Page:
Galerina paludosa (Fr.) Kühner - Bog Bell

Phylum: Basidiomycota - Class: Agaricomycetes - Order: Agaricales - Family: Strophariaceae

Galerina paludosa

Galerina paludosa with its reddish-brown caps, is a fairly common sight in upland bogs and on wet moorland; however, these are not the most hospitable of sites to visit on foot, and so a high proportion of the formal records for this species are from mossy areas of relatively-accessible woodlands.

Identifying with certainty the many small Galerina and Mycena mushrooms requires microscopic examination (preferably assisted by chemical testing!).


Galerina paludosa is a fairly common sight in acidic moorland, mossy wet woodlands and Sphagnum-filled bogs in Britain and Ireland. This species is also recorded throughout most of mainland Europe and in North America.

Taxonomic history

This attractive little mushroom was described in 1838 by Elias Magnus Fries, who gave it the binomial scientific name Agaricus paludosus. (Most gilled fungi were initially dumped into a gigantic Agaricus genus, since largely redistributed across several newer genera.)

It was German mycologist Robert Kühner (1903 - 1996) who, in 1935, transferred this species to the genus Galerina, thus establishing its currently-accepted binomial name Galerina paludosa.

Synonyms of Galerina paludosa include Agaricus paludosus Fr.,Galera paludosa (Fr.) P. Kumm., Tubaria paludosa (Fr.) P. Karst., and Pholiota paludosa (Fr.) Pat.


Galerina means 'like a helmet', while the specific epithet paludosa means 'of bogs or swamps' - an appropriate epithet for this little moorland/bog mushroom.


Galerina paludosa is described in many field guides as inedible or suspect. In view of the fact that other fungi in this genus are known to be toxic toadstools - for example Galerina marginata contains deadly poisonous amatoxins which are the same kinds of substances that make Amanita phalloides, the Death Cap, so dangerous - this species should not be collected for eating.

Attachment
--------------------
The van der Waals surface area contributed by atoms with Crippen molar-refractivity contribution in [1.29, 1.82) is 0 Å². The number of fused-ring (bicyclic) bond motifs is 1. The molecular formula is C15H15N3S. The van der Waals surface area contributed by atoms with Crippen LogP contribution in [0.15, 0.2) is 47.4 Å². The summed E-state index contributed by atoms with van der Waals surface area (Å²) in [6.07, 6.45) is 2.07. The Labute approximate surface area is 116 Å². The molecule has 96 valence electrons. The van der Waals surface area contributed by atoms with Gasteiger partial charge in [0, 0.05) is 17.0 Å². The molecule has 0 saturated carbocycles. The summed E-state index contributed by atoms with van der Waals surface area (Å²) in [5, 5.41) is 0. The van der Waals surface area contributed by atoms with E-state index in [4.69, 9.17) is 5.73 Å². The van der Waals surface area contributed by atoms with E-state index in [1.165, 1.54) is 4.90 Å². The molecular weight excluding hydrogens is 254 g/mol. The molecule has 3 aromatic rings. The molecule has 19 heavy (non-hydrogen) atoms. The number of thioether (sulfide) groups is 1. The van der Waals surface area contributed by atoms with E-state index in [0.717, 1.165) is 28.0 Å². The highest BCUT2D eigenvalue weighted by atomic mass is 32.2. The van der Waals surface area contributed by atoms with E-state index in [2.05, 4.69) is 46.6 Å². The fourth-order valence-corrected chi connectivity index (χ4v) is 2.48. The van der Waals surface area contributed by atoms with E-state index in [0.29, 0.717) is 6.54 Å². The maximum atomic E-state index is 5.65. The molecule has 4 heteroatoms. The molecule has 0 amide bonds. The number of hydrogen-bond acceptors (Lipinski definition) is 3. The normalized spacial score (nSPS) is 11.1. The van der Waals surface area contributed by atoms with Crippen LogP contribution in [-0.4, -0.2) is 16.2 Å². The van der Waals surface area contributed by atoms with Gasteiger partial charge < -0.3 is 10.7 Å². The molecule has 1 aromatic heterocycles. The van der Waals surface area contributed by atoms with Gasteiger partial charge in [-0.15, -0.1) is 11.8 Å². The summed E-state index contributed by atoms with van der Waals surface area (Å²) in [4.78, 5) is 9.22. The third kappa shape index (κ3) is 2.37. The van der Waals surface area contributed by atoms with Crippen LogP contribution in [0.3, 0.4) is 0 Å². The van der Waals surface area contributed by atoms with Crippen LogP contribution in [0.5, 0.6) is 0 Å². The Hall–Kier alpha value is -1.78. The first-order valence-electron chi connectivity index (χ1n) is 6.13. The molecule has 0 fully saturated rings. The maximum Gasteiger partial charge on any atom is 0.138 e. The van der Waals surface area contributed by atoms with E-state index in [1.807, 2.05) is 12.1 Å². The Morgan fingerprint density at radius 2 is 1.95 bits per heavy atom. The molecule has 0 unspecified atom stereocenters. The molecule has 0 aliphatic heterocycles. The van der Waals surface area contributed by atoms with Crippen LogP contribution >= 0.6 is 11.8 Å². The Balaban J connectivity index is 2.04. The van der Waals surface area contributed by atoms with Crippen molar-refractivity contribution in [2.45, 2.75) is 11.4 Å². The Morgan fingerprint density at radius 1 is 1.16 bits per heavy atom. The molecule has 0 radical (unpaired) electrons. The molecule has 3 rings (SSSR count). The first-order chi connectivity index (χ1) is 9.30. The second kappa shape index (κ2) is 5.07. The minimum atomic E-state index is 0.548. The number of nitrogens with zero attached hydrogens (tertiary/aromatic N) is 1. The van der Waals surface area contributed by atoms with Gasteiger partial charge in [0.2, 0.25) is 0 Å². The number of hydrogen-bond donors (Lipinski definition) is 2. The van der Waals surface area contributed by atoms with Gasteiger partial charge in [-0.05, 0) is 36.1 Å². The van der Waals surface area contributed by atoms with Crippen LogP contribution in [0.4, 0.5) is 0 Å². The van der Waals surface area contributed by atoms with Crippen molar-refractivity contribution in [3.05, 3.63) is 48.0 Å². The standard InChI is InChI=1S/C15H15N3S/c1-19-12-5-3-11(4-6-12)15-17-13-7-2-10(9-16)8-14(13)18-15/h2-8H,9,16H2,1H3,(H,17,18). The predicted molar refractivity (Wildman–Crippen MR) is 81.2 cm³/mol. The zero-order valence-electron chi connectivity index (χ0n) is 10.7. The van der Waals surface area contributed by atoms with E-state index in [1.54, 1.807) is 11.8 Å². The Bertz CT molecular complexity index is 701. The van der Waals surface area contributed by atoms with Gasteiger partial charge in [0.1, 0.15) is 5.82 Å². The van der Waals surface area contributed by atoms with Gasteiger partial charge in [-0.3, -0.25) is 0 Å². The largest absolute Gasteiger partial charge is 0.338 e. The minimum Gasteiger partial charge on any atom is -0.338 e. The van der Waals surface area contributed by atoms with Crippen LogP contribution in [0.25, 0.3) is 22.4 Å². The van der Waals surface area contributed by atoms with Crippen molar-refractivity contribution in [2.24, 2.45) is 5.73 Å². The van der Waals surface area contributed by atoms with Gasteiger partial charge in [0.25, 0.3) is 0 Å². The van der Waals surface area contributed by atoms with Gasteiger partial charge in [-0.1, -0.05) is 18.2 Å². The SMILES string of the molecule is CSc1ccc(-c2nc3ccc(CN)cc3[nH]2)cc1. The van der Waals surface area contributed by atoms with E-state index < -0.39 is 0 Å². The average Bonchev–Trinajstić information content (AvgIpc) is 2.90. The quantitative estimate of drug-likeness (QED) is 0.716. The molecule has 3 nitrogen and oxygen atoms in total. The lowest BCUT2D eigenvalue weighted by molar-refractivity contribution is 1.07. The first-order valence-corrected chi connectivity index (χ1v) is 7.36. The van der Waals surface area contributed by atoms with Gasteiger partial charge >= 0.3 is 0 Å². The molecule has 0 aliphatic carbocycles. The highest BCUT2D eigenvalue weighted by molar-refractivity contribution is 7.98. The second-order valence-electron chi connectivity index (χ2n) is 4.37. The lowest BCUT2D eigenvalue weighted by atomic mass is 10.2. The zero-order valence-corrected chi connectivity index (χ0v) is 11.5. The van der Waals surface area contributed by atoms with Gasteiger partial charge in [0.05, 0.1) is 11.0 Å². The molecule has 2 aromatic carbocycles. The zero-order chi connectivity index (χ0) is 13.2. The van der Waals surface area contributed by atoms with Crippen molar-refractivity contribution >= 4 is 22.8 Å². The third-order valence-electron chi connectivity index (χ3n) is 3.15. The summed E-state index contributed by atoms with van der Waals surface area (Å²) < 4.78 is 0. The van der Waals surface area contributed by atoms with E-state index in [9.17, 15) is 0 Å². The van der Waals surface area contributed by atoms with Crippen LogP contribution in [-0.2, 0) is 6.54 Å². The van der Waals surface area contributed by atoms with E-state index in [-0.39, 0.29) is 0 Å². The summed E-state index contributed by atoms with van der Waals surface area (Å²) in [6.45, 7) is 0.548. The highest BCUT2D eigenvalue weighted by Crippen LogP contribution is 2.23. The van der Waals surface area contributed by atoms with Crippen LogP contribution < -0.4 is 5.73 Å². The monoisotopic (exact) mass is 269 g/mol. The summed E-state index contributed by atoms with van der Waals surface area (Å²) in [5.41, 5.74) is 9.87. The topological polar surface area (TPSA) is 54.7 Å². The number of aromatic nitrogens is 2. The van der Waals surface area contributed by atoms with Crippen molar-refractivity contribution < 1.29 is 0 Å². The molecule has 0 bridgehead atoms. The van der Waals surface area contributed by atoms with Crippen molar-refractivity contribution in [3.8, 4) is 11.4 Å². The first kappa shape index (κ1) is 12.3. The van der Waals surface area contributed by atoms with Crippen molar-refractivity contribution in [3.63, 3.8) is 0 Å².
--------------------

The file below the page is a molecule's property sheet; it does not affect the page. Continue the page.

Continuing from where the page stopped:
Identification guide

Cap of Galerina graminea


Initially conical becoming convex then bell-shaped or slightly umbonate with an incurved margin, ochre brown to reddish brown; hygrophanous, darkest when young and moist, drying out greyish orange and palest at the margin; 8 to 25mm in diameter when fully expanded.

Gills and stem of Galerina graminea


Moderately spaced, adnate, often with a small decurrent tooth; with 2 or three sizes of lamellulae.


1.5 to 3mm in diameter and 4 to 12cm tall; cylindrical, paler than the cap; fibrous a covered in flaky scales; white, white partial veil forms a superior ring zone of fibrils and irregular patches of veil fibrils adhering to the stem below the ring zone. The stem base where it is attached to the moss is tomentose.



Clavate, four-spored, with clamps.


Ellipsoidal, 9.5-11 x 6-7 μm; finely warty.

Spore print



Odour and taste not significant.

Habitat & Ecological role

On moors, in wet woodlands and in bogs, invariably with Sphagnum moss, upon which it is reported to be parasitic.


May to October in Britain and Ireland.

Similar species

Kuehneromyces mutabilis, a much larger mushroom, is similar in colour range but has a pale cap centre and a darker margin; it does not grow in grass but is confined to mainly hardwood substrates.

Reference Sources

, Pat O'Reilly (2016)

BMS List of English Names for Fungi

Redhead, S. A.. (1981). Parasitism of bryophytes by agarics. Can J Bot 59:63–67.

Dictionary of the Fungi; Paul M. Kirk, Paul F. Cannon, David W. Minter and J. A. Stalpers; CABI, 2008

Taxonomic history and synonym information on these pages is drawn from many sources but in particular from the British Mycological Society's GB Checklist of Fungi.


This page includes pictures kindly contributed by Simon Harding.

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